When it comes to spending your money, cash is king because everyone takes it.
Now, Visa is offering up to 50 restaurants, cafes and food trucks $10,000 each to stop taking it.
"Short-term, it's appealing, but long-term, I still think you alienate a customer base that you don't want to mess with," said Breakfast Republic owner Johan Engman, who added about 20 percent of his customers pay cash.
Engman said cash does come with risks, such as human error in counting, and it can't be replaced if it's lost or stolen. He prefers credit cards because they are more secure, even though they come with transaction fees.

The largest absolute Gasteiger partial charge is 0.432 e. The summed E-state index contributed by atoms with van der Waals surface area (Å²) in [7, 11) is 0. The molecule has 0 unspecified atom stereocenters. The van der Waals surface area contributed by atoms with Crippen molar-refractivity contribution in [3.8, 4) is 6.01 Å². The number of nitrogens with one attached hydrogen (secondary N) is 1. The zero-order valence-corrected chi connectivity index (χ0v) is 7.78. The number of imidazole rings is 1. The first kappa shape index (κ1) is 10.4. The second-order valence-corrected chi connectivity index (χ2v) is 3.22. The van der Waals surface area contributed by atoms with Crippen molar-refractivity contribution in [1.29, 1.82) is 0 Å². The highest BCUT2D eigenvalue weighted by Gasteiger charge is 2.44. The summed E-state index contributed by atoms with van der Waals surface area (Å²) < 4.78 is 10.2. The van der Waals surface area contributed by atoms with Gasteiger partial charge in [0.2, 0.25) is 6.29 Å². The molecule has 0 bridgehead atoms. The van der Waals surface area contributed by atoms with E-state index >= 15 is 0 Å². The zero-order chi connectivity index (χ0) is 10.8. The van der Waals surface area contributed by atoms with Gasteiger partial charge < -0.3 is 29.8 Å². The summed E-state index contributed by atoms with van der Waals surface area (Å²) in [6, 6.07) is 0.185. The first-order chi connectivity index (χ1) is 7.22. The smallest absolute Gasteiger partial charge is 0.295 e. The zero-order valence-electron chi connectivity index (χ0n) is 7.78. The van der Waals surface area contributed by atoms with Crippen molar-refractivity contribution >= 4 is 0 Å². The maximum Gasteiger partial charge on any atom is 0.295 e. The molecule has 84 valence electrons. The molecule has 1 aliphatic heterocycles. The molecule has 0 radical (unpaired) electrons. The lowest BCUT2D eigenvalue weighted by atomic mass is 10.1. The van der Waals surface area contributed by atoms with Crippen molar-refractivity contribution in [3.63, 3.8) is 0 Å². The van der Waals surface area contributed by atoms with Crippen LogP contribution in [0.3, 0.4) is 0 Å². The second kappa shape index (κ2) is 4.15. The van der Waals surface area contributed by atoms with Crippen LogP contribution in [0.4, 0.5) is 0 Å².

For Visa's Cashless Challenge, a spokesman for the company said in a statement it's an effort to encourage local businesses to embrace innovation.
"With this program, we want to educate merchants on the benefits and effectiveness of going cashless," the statement said. "Going cashless helps businesses speed up their lines, eliminates the cost of handling cash and reduces risk."
Karen Layug, who lives in Mission Valley, said she doesn't understand why there has to be one or the other.
"For them not to support it, I think that's unreasonable," she said. "I'm sorry to say, but cash is cash. It's money."